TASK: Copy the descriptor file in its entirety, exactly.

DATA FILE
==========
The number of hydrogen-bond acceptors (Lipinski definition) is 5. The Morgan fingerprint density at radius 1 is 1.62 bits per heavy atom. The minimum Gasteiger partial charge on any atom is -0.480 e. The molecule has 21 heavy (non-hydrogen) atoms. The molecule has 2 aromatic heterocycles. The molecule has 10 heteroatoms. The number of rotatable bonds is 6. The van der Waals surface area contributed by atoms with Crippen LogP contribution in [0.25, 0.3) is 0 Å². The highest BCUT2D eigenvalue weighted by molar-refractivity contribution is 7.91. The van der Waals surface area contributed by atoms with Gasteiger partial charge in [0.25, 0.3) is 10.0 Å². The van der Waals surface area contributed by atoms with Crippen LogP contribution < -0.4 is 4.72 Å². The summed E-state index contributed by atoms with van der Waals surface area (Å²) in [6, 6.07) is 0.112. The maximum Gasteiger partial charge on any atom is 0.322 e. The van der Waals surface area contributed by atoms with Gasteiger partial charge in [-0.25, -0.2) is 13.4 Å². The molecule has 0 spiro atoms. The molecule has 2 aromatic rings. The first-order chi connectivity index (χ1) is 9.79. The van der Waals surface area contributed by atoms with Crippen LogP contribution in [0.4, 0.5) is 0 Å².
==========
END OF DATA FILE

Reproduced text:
The number of hydrogen-bond acceptors (Lipinski definition) is 5. The Morgan fingerprint density at radius 1 is 1.62 bits per heavy atom. The minimum Gasteiger partial charge on any atom is -0.480 e. The molecule has 21 heavy (non-hydrogen) atoms. The molecule has 2 aromatic heterocycles. The molecule has 10 heteroatoms. The number of rotatable bonds is 6. The van der Waals surface area contributed by atoms with Crippen LogP contribution in [0.25, 0.3) is 0 Å². The highest BCUT2D eigenvalue weighted by molar-refractivity contribution is 7.91. The van der Waals surface area contributed by atoms with Gasteiger partial charge in [0.25, 0.3) is 10.0 Å². The van der Waals surface area contributed by atoms with Crippen LogP contribution < -0.4 is 4.72 Å². The summed E-state index contributed by atoms with van der Waals surface area (Å²) in [6, 6.07) is 0.112. The maximum Gasteiger partial charge on any atom is 0.322 e. The van der Waals surface area contributed by atoms with Gasteiger partial charge in [-0.25, -0.2) is 13.4 Å². The molecule has 0 spiro atoms. The molecule has 2 aromatic rings. The first-order chi connectivity index (χ1) is 9.79. The van der Waals surface area contributed by atoms with Crippen LogP contribution in [0.4, 0.5) is 0 Å².